Last election, Gray, who has held his position 26 years, ran as a Democrat against a Republican challenger, and had to answer the question, "What's the difference between a Democratic coroner and a Republican coroner? This time, he is sidestepping that poser by running as a Republican. And this time, from the tone of the debate, it's a question of qualifications. 

     "I feel it's important to have someone with a medical background," said Ms. Gross. She highlighted her own, as a registered nurse trained in trauma and grief management, and asked of Gray what certifications he had.

     Gray, an emergency medical technician, pointed out that among his qualifications to be Dade County coroner he had: 26 years as Dade County coroner, and added that the county had invested $15,000 in his training. "You have to know exactly what you're doing," he said.

     Another contested race this year is for the third-district  board of education seat, with Jessica Castillo challenging first-term incumbent Johnny Warren. In their debate, Warren said the position was important in that, "We are the voice for the community to the school system. Ms. Castillo said, though, that she felt the board is not approachable by the public.

     Warren said the Common Core program is a problem, because, "Kids don't test the same." Ms. Castillo agreed on that one, and they similarly agreed that more needs to be done in the schools to stop bullying. Ms. Castillo took issue with the system's  wastefulness, saying she had seen stacks of unused e-readers cluttering the schools. Warren said that's being addressed by a new plan the schools are close to implementing.

     Warren asked through the moderator what experience Ms. Castillo had working with budgets; she replied none but homemaking. Both were asked if they would promise not to raise taxes. She said yes, and he said, "I will never say never."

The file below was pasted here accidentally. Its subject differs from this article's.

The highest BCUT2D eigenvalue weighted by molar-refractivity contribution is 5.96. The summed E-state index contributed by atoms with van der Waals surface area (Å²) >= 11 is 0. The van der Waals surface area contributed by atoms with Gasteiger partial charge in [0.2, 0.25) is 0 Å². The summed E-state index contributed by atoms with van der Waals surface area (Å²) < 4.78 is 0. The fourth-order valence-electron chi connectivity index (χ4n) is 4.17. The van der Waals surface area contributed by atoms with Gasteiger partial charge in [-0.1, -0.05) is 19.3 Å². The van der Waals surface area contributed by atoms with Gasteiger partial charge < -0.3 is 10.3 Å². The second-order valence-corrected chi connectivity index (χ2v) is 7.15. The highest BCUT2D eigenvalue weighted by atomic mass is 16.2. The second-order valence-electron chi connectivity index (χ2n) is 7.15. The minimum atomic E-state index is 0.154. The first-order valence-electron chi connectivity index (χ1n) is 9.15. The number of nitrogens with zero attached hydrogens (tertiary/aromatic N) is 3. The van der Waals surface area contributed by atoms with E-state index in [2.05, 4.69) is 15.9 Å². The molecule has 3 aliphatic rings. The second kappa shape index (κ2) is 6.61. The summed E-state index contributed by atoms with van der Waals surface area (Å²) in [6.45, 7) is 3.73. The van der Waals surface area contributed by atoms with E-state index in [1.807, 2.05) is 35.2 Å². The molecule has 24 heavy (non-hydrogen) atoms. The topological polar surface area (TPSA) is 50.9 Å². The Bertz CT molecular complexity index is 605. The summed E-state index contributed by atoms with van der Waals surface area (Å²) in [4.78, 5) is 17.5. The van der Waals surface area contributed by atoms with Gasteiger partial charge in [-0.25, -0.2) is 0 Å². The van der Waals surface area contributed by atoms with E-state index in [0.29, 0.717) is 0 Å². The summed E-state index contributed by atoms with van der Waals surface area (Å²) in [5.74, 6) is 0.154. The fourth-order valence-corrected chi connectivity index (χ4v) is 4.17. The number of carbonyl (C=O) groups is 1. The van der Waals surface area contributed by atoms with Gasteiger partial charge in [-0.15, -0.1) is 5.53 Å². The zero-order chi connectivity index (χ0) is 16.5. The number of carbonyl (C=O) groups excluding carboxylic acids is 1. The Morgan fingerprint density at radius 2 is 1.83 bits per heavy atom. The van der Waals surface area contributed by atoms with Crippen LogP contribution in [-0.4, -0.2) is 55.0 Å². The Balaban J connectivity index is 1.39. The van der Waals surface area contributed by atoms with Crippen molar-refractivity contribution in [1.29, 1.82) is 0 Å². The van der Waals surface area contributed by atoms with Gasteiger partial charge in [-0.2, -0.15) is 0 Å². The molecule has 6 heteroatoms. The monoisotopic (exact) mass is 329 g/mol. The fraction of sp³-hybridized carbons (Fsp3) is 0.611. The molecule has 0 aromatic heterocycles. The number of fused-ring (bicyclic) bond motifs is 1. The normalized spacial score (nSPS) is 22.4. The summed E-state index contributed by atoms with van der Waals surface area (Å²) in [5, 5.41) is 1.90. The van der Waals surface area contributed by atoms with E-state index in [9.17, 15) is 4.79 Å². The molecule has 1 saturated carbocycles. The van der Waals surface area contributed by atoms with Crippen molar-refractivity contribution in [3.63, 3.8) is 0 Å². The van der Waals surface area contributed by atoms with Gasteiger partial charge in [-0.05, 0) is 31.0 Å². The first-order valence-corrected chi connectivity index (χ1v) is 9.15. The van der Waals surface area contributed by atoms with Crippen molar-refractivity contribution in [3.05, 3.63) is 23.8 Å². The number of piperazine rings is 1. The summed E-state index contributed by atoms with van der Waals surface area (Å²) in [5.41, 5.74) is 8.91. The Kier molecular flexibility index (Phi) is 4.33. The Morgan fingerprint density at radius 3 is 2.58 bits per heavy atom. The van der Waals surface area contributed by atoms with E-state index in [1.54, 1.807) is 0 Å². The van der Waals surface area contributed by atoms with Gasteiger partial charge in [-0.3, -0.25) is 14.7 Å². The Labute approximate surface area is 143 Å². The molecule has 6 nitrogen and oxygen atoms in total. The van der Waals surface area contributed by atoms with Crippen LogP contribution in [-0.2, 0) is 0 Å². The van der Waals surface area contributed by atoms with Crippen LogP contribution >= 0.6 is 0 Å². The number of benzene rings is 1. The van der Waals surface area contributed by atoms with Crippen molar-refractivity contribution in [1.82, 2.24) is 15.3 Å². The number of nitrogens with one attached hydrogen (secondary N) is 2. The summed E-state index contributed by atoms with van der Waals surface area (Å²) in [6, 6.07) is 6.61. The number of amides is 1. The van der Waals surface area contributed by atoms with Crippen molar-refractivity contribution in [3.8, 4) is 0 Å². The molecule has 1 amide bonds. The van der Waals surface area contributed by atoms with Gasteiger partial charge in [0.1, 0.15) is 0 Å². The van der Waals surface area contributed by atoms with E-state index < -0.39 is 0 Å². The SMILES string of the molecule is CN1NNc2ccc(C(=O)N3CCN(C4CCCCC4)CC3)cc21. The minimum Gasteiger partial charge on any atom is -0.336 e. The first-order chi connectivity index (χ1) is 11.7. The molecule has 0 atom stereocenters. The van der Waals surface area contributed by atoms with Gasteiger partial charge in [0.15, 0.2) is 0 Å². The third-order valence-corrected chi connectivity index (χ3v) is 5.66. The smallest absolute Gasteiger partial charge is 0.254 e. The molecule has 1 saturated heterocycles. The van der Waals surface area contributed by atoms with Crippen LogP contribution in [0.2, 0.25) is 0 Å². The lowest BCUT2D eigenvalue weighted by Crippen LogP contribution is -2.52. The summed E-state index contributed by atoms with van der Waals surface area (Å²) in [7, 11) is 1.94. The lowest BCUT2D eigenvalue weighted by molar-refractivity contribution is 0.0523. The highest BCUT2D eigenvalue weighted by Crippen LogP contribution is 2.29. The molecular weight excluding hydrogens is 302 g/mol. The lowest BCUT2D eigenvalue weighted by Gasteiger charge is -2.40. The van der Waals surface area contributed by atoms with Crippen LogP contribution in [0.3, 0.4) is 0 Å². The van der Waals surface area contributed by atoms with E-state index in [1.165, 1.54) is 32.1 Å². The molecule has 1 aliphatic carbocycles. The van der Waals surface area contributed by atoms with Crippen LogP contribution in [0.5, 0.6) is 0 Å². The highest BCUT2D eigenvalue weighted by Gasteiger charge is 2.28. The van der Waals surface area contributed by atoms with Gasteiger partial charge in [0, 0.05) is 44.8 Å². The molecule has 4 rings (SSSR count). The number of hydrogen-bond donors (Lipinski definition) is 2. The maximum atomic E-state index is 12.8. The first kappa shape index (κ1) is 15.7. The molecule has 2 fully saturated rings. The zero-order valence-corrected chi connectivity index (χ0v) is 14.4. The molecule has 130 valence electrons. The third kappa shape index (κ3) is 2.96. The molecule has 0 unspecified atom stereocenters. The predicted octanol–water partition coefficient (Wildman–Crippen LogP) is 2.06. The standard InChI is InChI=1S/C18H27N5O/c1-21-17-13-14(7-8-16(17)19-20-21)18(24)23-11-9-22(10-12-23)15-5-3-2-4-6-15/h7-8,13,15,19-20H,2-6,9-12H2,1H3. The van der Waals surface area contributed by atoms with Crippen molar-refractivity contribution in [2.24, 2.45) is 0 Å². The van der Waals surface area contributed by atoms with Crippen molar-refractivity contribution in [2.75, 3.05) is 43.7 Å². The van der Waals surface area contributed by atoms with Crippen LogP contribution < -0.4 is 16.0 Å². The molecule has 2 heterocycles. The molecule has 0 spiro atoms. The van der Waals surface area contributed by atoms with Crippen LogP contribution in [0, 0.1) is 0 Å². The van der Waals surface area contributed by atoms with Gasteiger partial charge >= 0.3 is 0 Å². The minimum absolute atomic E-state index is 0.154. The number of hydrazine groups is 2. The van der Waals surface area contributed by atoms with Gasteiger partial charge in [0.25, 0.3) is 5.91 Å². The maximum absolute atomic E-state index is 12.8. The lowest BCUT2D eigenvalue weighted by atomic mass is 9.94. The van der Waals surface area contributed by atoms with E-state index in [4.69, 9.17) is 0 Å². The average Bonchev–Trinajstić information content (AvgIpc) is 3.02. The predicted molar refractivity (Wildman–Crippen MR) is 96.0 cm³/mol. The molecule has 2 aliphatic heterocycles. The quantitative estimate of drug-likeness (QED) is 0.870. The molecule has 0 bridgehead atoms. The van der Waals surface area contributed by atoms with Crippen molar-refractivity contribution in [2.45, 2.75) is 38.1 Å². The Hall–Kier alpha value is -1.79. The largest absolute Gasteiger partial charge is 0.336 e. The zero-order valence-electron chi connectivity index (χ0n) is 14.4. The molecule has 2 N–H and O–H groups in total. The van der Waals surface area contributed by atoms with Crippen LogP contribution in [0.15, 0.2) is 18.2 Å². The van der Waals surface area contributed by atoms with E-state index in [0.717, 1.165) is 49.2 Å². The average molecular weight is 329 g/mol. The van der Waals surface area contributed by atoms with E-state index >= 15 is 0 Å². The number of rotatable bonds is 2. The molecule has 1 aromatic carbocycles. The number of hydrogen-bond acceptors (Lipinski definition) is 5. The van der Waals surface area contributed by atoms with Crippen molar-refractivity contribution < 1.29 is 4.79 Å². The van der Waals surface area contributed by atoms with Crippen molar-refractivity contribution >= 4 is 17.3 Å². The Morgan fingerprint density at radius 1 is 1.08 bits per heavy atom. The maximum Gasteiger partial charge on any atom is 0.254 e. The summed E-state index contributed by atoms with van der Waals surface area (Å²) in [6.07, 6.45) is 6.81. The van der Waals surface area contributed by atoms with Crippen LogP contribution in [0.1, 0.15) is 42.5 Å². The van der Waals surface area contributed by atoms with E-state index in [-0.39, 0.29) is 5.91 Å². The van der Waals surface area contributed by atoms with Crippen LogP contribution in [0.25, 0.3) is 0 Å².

Otherwise, the candidates who spoke were unopposed or as good as, as State Senate Jeff Mullis confidently professed himself. "I don't remember his name," he said of his opponent. (It's Lanny Thomas, BTW.)

     District 4 Commissioner Allan Bradford is challenged this year by Jamey Blevins, but not at the debate. Blevins had a prior engagement, a Boy Scout event, reportedly, and could not make it.

     Unopposed candidates who spoke included Robert Woods for board of education; Robert Goff for county commission; and John Deffenbaugh for Georgia House of Representatives.

     The debate was televised at the Dade County Library for later broadcast, and the moderator was TV sportscaster Chris Goforth. Goforth reminded all that the primary election is May 24 and that the deadline to register is April 26.

     KWN will host another debate at its North Main studio at 6 p.m. on May 21. KWN's Evan Stone said the station would reach out to candidates absent from the April 16 debate to attend the second one. 

"Other"

     Otherwise, the candidates who spoke were unopposed or as good as, as State Senate Jeff Mullis confidently professed himself. "I don't remember his name," he said of his opponent. (It's Lanny Thomas, BTW.)

     District 4 Commissioner Allan Bradford is challenged this year by Jamey Blevins, but not at the debate. Blevins had a prior engagement, a Boy Scout event, reportedly, and could not make it.

     Unopposed candidates who spoke included Robert Woods for board of education; Robert Goff for county commission; and John Deffenbaugh for Georgia House of Representatives.

     The debate was televised at the Dade County Library for later broadcast, and the moderator was TV sportscaster Chris Goforth. Goforth reminded all that the primary election is May 24 and that the deadline to register is April 26.

     KWN will host another debate at its North Main studio at 6 p.m. on May 21. KWN's Evan Stone said the station would reach out to candidates absent from the April 16 debate to attend the second one.